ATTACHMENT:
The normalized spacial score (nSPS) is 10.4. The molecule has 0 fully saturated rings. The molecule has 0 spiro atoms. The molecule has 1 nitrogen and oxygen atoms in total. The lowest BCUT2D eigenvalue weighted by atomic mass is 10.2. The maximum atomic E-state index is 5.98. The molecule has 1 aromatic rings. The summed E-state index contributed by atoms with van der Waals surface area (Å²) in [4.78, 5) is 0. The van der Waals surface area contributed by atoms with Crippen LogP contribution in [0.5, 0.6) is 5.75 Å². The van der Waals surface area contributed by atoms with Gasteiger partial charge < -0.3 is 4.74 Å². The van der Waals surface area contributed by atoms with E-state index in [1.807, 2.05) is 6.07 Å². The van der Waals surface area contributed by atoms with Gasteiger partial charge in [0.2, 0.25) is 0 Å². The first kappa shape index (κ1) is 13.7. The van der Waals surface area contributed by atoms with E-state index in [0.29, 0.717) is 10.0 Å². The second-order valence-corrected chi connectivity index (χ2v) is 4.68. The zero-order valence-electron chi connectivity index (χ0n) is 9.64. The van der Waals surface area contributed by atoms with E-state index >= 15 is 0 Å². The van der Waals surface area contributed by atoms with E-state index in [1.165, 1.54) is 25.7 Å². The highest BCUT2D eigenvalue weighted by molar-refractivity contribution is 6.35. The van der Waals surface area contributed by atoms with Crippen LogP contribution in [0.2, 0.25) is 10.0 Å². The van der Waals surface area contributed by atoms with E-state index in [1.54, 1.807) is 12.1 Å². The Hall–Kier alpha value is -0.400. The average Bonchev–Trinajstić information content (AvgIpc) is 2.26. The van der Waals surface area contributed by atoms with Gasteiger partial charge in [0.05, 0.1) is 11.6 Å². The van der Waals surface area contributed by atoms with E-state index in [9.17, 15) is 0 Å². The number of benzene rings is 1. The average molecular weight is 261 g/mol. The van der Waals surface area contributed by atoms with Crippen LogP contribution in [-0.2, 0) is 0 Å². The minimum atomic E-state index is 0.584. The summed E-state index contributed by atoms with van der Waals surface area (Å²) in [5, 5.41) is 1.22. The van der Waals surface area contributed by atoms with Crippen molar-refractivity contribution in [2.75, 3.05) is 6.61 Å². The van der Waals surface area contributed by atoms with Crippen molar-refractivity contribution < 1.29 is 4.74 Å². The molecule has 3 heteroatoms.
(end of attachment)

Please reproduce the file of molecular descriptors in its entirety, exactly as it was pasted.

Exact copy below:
The normalized spacial score (nSPS) is 10.4. The molecule has 0 fully saturated rings. The molecule has 0 spiro atoms. The molecule has 1 nitrogen and oxygen atoms in total. The lowest BCUT2D eigenvalue weighted by atomic mass is 10.2. The maximum atomic E-state index is 5.98. The molecule has 1 aromatic rings. The summed E-state index contributed by atoms with van der Waals surface area (Å²) in [4.78, 5) is 0. The van der Waals surface area contributed by atoms with Crippen LogP contribution in [0.5, 0.6) is 5.75 Å². The van der Waals surface area contributed by atoms with Gasteiger partial charge < -0.3 is 4.74 Å². The van der Waals surface area contributed by atoms with E-state index in [1.807, 2.05) is 6.07 Å². The van der Waals surface area contributed by atoms with Gasteiger partial charge in [0.2, 0.25) is 0 Å². The first kappa shape index (κ1) is 13.7. The van der Waals surface area contributed by atoms with E-state index in [0.29, 0.717) is 10.0 Å². The second-order valence-corrected chi connectivity index (χ2v) is 4.68. The zero-order valence-electron chi connectivity index (χ0n) is 9.64. The van der Waals surface area contributed by atoms with E-state index >= 15 is 0 Å². The van der Waals surface area contributed by atoms with E-state index in [1.165, 1.54) is 25.7 Å². The highest BCUT2D eigenvalue weighted by molar-refractivity contribution is 6.35. The van der Waals surface area contributed by atoms with Crippen LogP contribution in [0.2, 0.25) is 10.0 Å². The van der Waals surface area contributed by atoms with E-state index in [1.54, 1.807) is 12.1 Å². The Hall–Kier alpha value is -0.400. The average Bonchev–Trinajstić information content (AvgIpc) is 2.26. The van der Waals surface area contributed by atoms with Gasteiger partial charge in [0.05, 0.1) is 11.6 Å². The van der Waals surface area contributed by atoms with E-state index in [9.17, 15) is 0 Å². The number of benzene rings is 1. The average molecular weight is 261 g/mol. The van der Waals surface area contributed by atoms with Crippen LogP contribution in [-0.2, 0) is 0 Å². The minimum atomic E-state index is 0.584. The summed E-state index contributed by atoms with van der Waals surface area (Å²) in [5, 5.41) is 1.22. The van der Waals surface area contributed by atoms with Crippen molar-refractivity contribution in [2.75, 3.05) is 6.61 Å². The van der Waals surface area contributed by atoms with Crippen molar-refractivity contribution < 1.29 is 4.74 Å². The molecule has 3 heteroatoms.